Arizona Softball

Netz-Bowen combo, clutch hitting & stellar defensive plays keep Arizona alive in WCWS

Southern Arizona high school products Carlie Scupin and Blaise Biringer produced hits that provided the runs the Wildcats needed Friday night in the sixth inning as Caitlin Lowe’s team kept its magical postseason run alive.

Devyn Netz and Hanah Bowen also combined on a three-hitter in the 3-1 win for the Wildcats over Pac-12 rival Oregon State in the elimination-bracket game of the Women’s College World Series at Oklahoma City.

Arizona (39-21) advances to play Sunday at 4 p.m. against the loser of the Texas-Oklahoma game that will be played Saturday at noon.

After Izzy Pacho (Ironwood Ridge graduate) walked to lead off the sixth, pinch-runner Amber Toven replaced her. Scupin (Tucson High) followed with a double to center field to score Toven from first base and give the Wildcats a 2-1 lead.

Scupin was 0-for-11 with eight strikeouts against Oregon State ace Mariah Mazon (17-12) in her career before finishing 3 for 3 against her Friday night.

“I think we prepared a lot just because we saw her a lot during conference play,” Scupin said. “We all kind of knew the gameplan going in but I think it was just a matter of executing.”

Biringer (Cienega) then hit a single down the right field line with one out to score pinch-runner Giulia Koutsoyanopulos (who replaced Scupin at second) to increase the lead to 3-1.

Biringer was 2 for 11 in her previous five postseason games.

“I was telling Shar (Sharlize Palacios) that I almost cried when Blaise got the hit to score the third run,” said Scupin, who added that she is “super proud” of Biringer and improving batter Sophia Carroll.

Carroll, who was in an 0 for 14 postseason slump before hitting a single off Oklahoma State ace Kelly Maxwell on Thursday, continued her breakthrough with an RBI double against Mazon in the second inning. She later almost hit a home run to left field but the ball went slightly foul over the wall.

Scupin, Biringer and Carroll overcame personal struggles to provide the big hits for Lowe against Oregon State — a sign of a team putting everything together at the right time.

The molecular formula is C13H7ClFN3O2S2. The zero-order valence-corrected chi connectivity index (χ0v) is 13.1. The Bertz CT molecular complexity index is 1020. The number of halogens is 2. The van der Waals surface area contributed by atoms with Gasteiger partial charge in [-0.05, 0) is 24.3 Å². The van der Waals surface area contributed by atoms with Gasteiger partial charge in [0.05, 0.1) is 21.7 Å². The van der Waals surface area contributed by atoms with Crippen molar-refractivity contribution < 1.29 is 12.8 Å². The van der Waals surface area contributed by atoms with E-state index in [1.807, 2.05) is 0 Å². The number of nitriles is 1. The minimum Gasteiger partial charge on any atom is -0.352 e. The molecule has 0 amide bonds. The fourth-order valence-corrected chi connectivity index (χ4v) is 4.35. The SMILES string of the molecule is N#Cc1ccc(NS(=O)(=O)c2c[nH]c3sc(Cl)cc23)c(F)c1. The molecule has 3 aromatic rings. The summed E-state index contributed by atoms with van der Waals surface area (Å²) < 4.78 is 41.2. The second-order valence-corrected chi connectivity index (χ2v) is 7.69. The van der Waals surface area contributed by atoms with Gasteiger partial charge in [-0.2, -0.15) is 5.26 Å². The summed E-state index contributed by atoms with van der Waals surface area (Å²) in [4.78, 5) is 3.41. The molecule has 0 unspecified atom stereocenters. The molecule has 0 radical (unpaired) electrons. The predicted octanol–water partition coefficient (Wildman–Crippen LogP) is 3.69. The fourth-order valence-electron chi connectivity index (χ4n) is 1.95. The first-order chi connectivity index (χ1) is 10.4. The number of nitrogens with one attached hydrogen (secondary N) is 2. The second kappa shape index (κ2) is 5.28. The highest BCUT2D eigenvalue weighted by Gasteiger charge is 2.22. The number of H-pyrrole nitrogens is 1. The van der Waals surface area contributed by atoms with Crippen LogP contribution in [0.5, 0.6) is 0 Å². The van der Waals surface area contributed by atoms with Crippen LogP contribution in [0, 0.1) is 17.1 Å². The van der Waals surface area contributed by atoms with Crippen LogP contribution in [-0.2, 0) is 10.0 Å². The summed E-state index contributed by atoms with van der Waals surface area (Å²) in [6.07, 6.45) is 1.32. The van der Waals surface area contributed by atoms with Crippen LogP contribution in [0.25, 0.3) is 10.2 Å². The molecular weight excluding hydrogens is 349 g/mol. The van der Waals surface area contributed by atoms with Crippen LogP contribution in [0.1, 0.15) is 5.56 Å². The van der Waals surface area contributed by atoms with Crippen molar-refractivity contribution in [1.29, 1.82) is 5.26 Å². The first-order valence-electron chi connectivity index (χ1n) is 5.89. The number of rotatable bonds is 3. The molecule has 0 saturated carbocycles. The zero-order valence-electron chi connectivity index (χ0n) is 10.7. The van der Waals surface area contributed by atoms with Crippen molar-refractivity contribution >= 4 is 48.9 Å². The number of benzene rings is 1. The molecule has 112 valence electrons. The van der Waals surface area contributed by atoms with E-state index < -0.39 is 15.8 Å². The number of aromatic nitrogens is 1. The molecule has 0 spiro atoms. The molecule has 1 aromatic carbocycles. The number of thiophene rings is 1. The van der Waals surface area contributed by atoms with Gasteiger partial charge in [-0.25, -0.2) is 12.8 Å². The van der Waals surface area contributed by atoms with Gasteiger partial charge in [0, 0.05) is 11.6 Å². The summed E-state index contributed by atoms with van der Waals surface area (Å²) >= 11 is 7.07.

“Soph works her butt off every single day and any good contact on a base hit, she’s the happiest person in the world,” Lowe said of Carroll, whose 2-for-6 performance in the two WCWS games has her average at .203. “And you know what? She’s even happier for a great sacrifice and that’s just a good teammate, so she deserves all of it.”

Lowe, who earned her first WCWS victory as a head coach, added about Biringer: “Blaise hasn’t felt great but she found a way and found a way to bloop something in so we could score a run. I’m very excited about how they’ve kind of stayed the course throughout the season.”

The most-discussed topic in Oklahoma City on Friday before the game was whether Oregon State would be with Mazon, who did not play in Thursday’s loss to Florida for an undisclosed reason at the time. She mentioned in Friday’s postgame press conference that she was not feeling well and was advised by Oregon State’s staff to remain at the team hotel.

Mazon arrived at the stadium in uniform Friday. The cat-and-mouse game between Oregon State coach Laura Berg and Arizona’s Caitlin Lowe — former Team USA teammates in the outfield — included Mazon penciled in as the designated player minutes before the game.

That changed by game time with Mazon starting in the circle.

Lowe and pitching coach Taryne Mowatt-McKinney brought some drama to the circle in the sixth inning replacing a cruising and confident Netz with Bowen.

Netz allowed only three hits in five innings with four strikeouts and one walk. She was relieved after retiring eight straight batters and 11 of the last 12 she faced with the game tied at 1.